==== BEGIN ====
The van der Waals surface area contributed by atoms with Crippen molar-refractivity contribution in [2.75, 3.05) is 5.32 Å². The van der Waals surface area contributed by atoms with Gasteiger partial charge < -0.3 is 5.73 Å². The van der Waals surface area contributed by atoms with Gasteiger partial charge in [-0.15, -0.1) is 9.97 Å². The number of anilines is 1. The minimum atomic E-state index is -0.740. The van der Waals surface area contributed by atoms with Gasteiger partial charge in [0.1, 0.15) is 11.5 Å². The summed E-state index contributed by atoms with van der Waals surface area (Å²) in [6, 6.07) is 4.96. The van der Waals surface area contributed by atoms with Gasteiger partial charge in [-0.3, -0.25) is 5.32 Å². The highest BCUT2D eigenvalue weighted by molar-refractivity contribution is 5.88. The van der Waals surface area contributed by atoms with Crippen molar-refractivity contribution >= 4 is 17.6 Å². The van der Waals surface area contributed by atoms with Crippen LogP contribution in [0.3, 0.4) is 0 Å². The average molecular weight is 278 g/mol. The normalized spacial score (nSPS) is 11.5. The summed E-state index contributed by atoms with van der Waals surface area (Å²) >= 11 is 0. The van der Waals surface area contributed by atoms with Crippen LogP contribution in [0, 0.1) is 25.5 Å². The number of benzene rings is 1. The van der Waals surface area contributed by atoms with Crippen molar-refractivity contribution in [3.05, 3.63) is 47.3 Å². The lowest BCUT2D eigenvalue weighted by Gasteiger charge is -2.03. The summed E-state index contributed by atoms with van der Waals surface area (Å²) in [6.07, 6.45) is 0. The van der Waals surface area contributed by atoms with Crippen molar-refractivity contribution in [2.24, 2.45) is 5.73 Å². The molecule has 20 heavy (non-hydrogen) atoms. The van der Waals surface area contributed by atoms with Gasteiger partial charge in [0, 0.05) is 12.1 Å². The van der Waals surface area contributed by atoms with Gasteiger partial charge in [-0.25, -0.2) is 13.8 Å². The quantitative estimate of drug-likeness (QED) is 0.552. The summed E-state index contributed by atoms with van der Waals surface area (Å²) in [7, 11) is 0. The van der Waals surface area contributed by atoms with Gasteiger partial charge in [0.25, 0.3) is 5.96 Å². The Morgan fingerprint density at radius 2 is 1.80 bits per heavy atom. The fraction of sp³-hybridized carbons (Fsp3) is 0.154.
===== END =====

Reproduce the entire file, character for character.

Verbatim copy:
The van der Waals surface area contributed by atoms with Crippen molar-refractivity contribution in [2.75, 3.05) is 5.32 Å². The van der Waals surface area contributed by atoms with Gasteiger partial charge < -0.3 is 5.73 Å². The van der Waals surface area contributed by atoms with Gasteiger partial charge in [-0.15, -0.1) is 9.97 Å². The number of anilines is 1. The minimum atomic E-state index is -0.740. The van der Waals surface area contributed by atoms with Gasteiger partial charge in [0.1, 0.15) is 11.5 Å². The summed E-state index contributed by atoms with van der Waals surface area (Å²) in [6, 6.07) is 4.96. The van der Waals surface area contributed by atoms with Gasteiger partial charge in [-0.3, -0.25) is 5.32 Å². The highest BCUT2D eigenvalue weighted by molar-refractivity contribution is 5.88. The van der Waals surface area contributed by atoms with Crippen molar-refractivity contribution >= 4 is 17.6 Å². The van der Waals surface area contributed by atoms with Crippen LogP contribution in [0.3, 0.4) is 0 Å². The average molecular weight is 278 g/mol. The normalized spacial score (nSPS) is 11.5. The summed E-state index contributed by atoms with van der Waals surface area (Å²) >= 11 is 0. The van der Waals surface area contributed by atoms with Crippen LogP contribution in [0, 0.1) is 25.5 Å². The number of benzene rings is 1. The van der Waals surface area contributed by atoms with Crippen molar-refractivity contribution in [3.05, 3.63) is 47.3 Å². The lowest BCUT2D eigenvalue weighted by Gasteiger charge is -2.03. The summed E-state index contributed by atoms with van der Waals surface area (Å²) in [6.07, 6.45) is 0. The van der Waals surface area contributed by atoms with Crippen molar-refractivity contribution in [2.24, 2.45) is 5.73 Å². The molecule has 20 heavy (non-hydrogen) atoms. The van der Waals surface area contributed by atoms with Gasteiger partial charge in [0, 0.05) is 12.1 Å². The van der Waals surface area contributed by atoms with Gasteiger partial charge in [-0.25, -0.2) is 13.8 Å². The quantitative estimate of drug-likeness (QED) is 0.552. The summed E-state index contributed by atoms with van der Waals surface area (Å²) in [7, 11) is 0. The van der Waals surface area contributed by atoms with Gasteiger partial charge in [0.25, 0.3) is 5.96 Å². The Morgan fingerprint density at radius 2 is 1.80 bits per heavy atom. The fraction of sp³-hybridized carbons (Fsp3) is 0.154.